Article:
Office of the Vice President for Global Communications

Friday, October 16, 2009

UHS ready to roll out H1N1 vaccine to U-M campus

University health officials are planning to quickly dispense the H1N1 flu vaccine to students, health care workers and others in federally designated priority groups as soon as the much-anticipated vaccine is delivered in sufficient quantities.

A by-the-numbers look at the flu at U-M

20,000: Surgical masks purchased by the Division of Students Affairs to give to students reporting flu-like illness. They will be distributed with self-care information.

5,000: “Coughs & Sneezes” posters distributed across campus. The posters promote covering your cough and washing your hands as protection against the flu.

5,000: Disposable thermometers purchased by University Health Service to provide to students in residence halls reporting flu-like illness.

4,500: “Deposit Germs Here” mirror clings that have been placed in restrooms across campus. The small posters promote hand washing as protection against the flu. A second printing of another 4,500 mirror clings is under way.

1,597: University-affiliated individuals vaccinated against the seasonal flu during the month of September at UHS. Most were U-M students and 500 were vaccinated in a clinic on Sept. 30.

367: Cases of influenza-like illness seen by physicians at UHS, the Ann Arbor campus health service for students.

318: Flu-related e-mail questions answered by UHS physicians and other campus officials since spring. Students, faculty and staff are welcome to send flu-related questions to: fluquestions@umich.edu.

49: In-room meals requested in U-M residence halls by students who reported they were ill with the flu.

40: Hand sanitizing stations placed at Michigan Stadium this season. Hand sanitizer is available near the concession stands in the stadium. Many other campus units also have placed hand sanitizer in the common areas of building all across campus.

0: Cases of influenza-like illness reported among UM-Flint students.

“Our goal is to get the vaccine to everyone in the priority groups by Christmas break,” said Robert D. Ernst, medical director of the University Health Service. He provided an update on the flu during Thursday’s meeting of the Board of Regents on the UM-Flint campus.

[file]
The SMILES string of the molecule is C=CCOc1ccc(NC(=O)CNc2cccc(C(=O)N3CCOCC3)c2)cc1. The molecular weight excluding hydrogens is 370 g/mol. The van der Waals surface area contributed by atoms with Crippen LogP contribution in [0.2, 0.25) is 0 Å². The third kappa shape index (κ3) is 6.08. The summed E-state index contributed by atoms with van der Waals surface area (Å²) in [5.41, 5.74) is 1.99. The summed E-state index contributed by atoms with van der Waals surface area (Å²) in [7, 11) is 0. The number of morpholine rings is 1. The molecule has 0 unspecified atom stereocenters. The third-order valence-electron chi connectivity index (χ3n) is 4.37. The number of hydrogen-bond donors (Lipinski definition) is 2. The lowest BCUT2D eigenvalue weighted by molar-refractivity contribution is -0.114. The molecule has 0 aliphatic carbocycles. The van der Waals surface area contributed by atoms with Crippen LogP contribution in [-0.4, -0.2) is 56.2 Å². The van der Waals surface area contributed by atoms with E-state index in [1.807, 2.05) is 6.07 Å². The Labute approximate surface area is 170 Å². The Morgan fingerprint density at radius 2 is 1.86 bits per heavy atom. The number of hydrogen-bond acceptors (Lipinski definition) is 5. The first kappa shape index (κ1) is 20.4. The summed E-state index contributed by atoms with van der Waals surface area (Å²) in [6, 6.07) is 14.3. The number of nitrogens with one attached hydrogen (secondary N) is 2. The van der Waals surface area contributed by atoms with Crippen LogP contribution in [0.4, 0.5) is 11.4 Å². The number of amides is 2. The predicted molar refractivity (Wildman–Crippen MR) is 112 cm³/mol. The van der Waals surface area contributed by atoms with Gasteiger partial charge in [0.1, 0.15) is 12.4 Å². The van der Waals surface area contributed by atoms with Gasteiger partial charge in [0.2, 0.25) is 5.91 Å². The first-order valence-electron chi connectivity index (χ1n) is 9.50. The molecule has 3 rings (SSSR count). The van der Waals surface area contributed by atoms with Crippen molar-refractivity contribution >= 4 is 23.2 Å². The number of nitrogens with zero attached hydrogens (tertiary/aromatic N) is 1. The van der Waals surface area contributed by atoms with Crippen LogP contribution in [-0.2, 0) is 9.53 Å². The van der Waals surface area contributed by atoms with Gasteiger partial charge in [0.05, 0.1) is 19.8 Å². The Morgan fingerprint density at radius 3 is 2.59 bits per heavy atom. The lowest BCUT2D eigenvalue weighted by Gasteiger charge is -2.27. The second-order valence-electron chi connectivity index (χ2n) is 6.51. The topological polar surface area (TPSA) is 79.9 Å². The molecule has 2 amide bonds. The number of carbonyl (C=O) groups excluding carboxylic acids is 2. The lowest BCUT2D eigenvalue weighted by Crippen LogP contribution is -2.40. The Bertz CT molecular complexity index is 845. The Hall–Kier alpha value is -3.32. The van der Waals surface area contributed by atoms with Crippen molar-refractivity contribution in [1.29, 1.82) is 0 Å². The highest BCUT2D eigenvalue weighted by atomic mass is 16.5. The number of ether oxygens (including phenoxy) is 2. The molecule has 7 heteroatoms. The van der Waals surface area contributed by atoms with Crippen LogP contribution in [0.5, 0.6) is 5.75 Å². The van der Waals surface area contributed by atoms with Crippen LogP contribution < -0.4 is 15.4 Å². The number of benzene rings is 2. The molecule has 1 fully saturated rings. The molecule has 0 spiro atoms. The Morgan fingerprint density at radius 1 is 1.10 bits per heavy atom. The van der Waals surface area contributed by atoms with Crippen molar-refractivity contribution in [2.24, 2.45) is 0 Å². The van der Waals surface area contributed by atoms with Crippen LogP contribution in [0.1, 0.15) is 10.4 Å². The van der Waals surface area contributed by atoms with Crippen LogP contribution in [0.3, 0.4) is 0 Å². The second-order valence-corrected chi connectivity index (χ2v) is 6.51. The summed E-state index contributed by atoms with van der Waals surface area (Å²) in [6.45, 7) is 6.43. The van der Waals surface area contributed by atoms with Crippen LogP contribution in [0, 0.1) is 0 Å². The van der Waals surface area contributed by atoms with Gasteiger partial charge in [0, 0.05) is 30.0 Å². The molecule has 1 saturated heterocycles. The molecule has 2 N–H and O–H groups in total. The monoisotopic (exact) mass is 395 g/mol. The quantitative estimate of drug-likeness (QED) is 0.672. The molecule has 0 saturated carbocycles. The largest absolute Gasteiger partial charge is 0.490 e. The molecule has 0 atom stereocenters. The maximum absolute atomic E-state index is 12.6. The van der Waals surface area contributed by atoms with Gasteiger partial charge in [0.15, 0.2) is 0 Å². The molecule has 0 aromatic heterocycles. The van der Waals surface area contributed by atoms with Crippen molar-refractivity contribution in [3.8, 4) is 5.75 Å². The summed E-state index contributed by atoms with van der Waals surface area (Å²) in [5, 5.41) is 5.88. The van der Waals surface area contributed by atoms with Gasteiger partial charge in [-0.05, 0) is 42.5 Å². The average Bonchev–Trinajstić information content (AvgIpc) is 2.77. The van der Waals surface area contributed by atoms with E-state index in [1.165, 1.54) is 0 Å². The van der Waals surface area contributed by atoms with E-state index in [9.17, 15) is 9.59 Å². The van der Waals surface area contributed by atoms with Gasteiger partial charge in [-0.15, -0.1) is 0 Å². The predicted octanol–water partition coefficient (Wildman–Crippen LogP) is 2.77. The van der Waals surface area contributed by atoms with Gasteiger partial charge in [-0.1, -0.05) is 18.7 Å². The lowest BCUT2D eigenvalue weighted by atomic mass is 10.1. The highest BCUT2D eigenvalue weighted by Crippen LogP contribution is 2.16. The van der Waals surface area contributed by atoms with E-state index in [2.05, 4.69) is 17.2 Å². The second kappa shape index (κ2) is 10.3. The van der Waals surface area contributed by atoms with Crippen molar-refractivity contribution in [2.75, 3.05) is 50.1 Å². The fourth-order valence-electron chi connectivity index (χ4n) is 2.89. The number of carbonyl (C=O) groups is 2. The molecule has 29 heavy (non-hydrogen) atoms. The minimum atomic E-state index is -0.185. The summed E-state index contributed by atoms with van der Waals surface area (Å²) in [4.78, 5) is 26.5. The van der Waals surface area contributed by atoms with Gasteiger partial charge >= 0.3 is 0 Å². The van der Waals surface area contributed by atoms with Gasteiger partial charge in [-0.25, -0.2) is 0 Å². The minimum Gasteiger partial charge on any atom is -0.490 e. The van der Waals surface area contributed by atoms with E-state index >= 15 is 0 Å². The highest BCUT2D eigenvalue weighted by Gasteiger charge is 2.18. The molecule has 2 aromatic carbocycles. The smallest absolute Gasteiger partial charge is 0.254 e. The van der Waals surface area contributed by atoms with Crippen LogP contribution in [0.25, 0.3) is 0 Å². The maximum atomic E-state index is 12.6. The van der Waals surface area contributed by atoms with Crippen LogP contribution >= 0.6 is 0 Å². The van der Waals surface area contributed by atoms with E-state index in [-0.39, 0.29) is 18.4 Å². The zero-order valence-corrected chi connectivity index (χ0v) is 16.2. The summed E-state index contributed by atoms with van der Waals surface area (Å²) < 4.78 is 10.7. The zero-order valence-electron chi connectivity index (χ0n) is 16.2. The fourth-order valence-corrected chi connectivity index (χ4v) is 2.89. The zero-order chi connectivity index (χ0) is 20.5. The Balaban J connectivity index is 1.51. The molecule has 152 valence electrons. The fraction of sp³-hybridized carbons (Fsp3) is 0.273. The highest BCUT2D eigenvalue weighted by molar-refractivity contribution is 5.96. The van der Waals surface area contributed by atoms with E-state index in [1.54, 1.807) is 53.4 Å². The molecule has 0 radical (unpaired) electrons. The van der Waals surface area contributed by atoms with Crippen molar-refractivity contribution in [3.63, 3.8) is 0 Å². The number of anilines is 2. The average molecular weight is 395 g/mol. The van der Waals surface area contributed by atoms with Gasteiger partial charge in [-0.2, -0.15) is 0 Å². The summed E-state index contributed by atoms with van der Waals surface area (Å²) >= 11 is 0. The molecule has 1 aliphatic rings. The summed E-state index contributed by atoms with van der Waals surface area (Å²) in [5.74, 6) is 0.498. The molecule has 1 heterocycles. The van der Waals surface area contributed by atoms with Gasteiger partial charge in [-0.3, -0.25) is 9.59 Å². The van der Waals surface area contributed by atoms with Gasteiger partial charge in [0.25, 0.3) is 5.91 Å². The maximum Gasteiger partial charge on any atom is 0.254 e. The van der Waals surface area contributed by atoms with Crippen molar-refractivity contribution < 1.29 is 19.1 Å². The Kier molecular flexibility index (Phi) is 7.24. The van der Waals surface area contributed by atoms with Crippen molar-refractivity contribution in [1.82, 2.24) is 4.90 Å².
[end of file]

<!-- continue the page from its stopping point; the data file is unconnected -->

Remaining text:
Ernst said the first H1N1 vaccine arrived Wednesday and will be used to vaccinate the UHS staff next week. Next in line for the vaccine, as more arrives, will be students and others in designated priority groups as determined by the federal Centers for Disease Control.

He said UHS is laying the groundwork to offer four H1N1 vaccination clinics each week staring in November and continuing through the end of the semester.

Health care workers at the U-M Health System are strongly encouraged to get the vaccine through the Occupational Health Service. Students will be asked to come to UHS clinics, which will be scheduled at various campus locations as well as at UHS. Faculty and staff will be asked to seek the vaccine first through their personal health care providers.

“Getting the vaccine is the very best way to keep yourself from getting sick,” Ernst said.

Ernst told the regents that some of those in the region who have become seriously ill with the flu have been transferred to the U-M because of the health system’s expertise in treating acute respiratory distress syndrome and in the use of extracorporeal membrane oxygenation (ECMO) in both adults and children.

Ernst also reviewed the extensive planning that has taken place since the initial outbreak of the H1N1 flu in the spring by the All Hazards Planning Group, a collection of some 30 people from all three U-M campuses.

An outgrowth of those intense discussions has been an educational campaign that includes posters, mirror cling reminders in restrooms, informational packets in residence halls, a Web site dedicated to the flu and a special e-mail address that members of the university community can use to ask questions.

For additional information go to the U-M flu Web site:
www.vpcomm.umich.edu/flu/